A recent addition to regenerative injection therapy is Platelet Rich Plasma (PRP), which has gained in popularity due to its successful use with professional athletes. PRP involves the injection of your blood’s platelets into the damaged area.
How do your platelets aid in healing?
Platelets play a central role in blood clotting and wound healing. Tissue repair begins with clot formation and platelet degranulation, which releases the growth factors necessary for wound repair. Platelet-derived growth factors are biologically active substances that enhance tissue repair mechanisms. After platelets are activated at a wound site, proteins are released that directly and indirectly influence virtually all aspects of the wound healing process. Platelet concentration is directly involved in the healing of injuries.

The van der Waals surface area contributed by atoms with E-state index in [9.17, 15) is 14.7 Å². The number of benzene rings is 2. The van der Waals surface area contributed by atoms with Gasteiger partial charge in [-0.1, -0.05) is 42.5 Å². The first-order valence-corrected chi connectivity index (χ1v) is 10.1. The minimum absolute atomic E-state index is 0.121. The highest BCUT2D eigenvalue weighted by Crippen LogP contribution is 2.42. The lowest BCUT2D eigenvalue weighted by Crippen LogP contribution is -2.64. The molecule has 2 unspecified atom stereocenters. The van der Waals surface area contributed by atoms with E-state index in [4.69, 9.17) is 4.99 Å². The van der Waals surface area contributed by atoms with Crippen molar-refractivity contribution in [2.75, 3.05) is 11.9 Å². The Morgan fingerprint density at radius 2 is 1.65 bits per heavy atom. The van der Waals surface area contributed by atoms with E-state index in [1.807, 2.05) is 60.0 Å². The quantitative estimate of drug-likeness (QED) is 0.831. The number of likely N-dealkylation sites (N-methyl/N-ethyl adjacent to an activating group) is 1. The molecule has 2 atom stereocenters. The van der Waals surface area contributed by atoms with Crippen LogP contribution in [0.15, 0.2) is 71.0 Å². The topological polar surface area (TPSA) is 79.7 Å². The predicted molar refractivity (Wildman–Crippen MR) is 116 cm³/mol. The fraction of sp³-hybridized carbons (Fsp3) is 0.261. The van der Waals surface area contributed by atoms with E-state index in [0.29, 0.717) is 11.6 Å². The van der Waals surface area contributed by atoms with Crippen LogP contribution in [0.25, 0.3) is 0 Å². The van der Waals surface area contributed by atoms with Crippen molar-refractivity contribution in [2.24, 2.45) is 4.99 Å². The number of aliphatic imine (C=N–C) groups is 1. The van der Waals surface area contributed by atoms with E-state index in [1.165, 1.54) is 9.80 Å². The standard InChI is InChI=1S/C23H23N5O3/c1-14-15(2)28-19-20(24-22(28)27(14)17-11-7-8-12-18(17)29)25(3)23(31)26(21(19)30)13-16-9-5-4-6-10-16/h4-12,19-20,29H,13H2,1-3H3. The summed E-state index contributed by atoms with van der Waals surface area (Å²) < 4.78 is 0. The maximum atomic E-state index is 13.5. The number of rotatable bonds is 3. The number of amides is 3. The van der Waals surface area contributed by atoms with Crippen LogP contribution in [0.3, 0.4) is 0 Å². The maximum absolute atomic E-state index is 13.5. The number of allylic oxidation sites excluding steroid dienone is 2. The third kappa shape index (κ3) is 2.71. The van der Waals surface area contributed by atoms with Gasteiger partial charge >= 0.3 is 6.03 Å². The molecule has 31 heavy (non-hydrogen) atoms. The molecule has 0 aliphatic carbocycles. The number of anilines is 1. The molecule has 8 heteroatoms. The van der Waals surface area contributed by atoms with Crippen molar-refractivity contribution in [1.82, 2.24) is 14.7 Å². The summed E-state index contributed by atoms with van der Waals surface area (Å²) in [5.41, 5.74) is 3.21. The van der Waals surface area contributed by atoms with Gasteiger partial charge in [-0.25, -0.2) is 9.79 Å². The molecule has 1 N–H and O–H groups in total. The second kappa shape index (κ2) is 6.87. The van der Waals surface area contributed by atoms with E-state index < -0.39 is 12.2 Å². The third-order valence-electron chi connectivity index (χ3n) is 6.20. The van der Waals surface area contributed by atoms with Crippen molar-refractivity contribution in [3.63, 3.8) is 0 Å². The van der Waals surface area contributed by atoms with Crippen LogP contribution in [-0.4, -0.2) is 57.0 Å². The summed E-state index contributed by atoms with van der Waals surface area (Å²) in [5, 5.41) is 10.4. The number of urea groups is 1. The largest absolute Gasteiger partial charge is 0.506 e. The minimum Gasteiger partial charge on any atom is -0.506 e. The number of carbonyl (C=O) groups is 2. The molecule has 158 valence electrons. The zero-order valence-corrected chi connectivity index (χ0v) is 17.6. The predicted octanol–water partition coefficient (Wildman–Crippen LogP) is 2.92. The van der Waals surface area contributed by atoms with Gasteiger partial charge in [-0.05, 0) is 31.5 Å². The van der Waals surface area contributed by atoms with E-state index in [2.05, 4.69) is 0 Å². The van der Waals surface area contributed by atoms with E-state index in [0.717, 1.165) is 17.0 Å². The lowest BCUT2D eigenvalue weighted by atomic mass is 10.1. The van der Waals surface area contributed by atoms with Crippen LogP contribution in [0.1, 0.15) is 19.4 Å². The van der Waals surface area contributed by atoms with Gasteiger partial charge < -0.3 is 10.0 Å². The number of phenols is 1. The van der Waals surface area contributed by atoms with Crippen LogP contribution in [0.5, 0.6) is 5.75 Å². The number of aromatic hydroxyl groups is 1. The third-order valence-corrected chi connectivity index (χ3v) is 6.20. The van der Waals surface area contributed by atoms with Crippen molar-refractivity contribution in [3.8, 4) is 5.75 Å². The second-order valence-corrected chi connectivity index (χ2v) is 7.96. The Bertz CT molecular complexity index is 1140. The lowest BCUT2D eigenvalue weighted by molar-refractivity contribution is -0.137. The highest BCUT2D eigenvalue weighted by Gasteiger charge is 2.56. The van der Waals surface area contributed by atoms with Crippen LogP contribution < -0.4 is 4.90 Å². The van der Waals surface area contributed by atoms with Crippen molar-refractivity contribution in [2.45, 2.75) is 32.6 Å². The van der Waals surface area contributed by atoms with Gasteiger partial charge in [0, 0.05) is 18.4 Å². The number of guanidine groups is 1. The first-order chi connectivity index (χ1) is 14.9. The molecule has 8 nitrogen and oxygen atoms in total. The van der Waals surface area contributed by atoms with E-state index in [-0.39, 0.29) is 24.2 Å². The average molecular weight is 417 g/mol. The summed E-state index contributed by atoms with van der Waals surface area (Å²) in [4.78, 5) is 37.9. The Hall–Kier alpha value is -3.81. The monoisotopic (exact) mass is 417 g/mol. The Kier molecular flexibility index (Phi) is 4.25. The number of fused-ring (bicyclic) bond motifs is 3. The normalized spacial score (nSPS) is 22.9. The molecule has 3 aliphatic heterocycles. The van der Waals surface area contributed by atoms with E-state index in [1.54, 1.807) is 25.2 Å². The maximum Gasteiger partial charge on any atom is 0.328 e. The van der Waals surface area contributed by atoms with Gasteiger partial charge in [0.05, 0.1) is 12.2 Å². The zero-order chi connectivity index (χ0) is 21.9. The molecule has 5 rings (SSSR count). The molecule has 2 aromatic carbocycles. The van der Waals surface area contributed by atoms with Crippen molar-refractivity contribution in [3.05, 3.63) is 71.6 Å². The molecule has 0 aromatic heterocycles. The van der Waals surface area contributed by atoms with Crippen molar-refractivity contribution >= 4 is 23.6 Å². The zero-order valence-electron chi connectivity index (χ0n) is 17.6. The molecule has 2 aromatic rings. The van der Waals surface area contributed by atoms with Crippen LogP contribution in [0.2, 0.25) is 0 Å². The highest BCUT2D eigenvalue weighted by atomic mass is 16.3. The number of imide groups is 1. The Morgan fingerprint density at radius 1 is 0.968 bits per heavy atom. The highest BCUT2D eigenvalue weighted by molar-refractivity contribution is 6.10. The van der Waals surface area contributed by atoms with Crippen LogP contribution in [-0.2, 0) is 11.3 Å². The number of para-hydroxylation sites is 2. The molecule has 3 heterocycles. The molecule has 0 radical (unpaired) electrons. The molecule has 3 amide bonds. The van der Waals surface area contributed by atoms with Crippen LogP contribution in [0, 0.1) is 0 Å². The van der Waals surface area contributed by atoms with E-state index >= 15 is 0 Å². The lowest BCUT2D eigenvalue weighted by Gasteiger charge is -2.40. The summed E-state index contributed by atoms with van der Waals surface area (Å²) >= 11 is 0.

What does Platelet Rich Plasma do?
PRP involves the application of concentrated platelets, which release a maximum quantity of growth factors to stimulate recovery in non-healing injuries. PRP causes a mass influx of growth factors, and these powerful growth factors naturally accelerate the regeneration of injured tissues. PRP enhances tissue healing and supports the remodeling of tissues, creating a stronger, healthier area.
What happens during a treatment?
The preparation for a PRP treatment involves collecting your own blood through a simple blood draw done during your visit. Next, we use a centrifuge to spin down your blood to separate out the platelet rich plasma (PRP). Then, we harvest the PRP and deliver precise injections of it into the injured areas. In other words, a PRP treatment is done just like any other prolotherapy treatment, except the solution used for injection is plasma enriched with growth factors from your own blood. PRP is typically used when the injury is more severe, or there is osteoarthritis present inside the joint.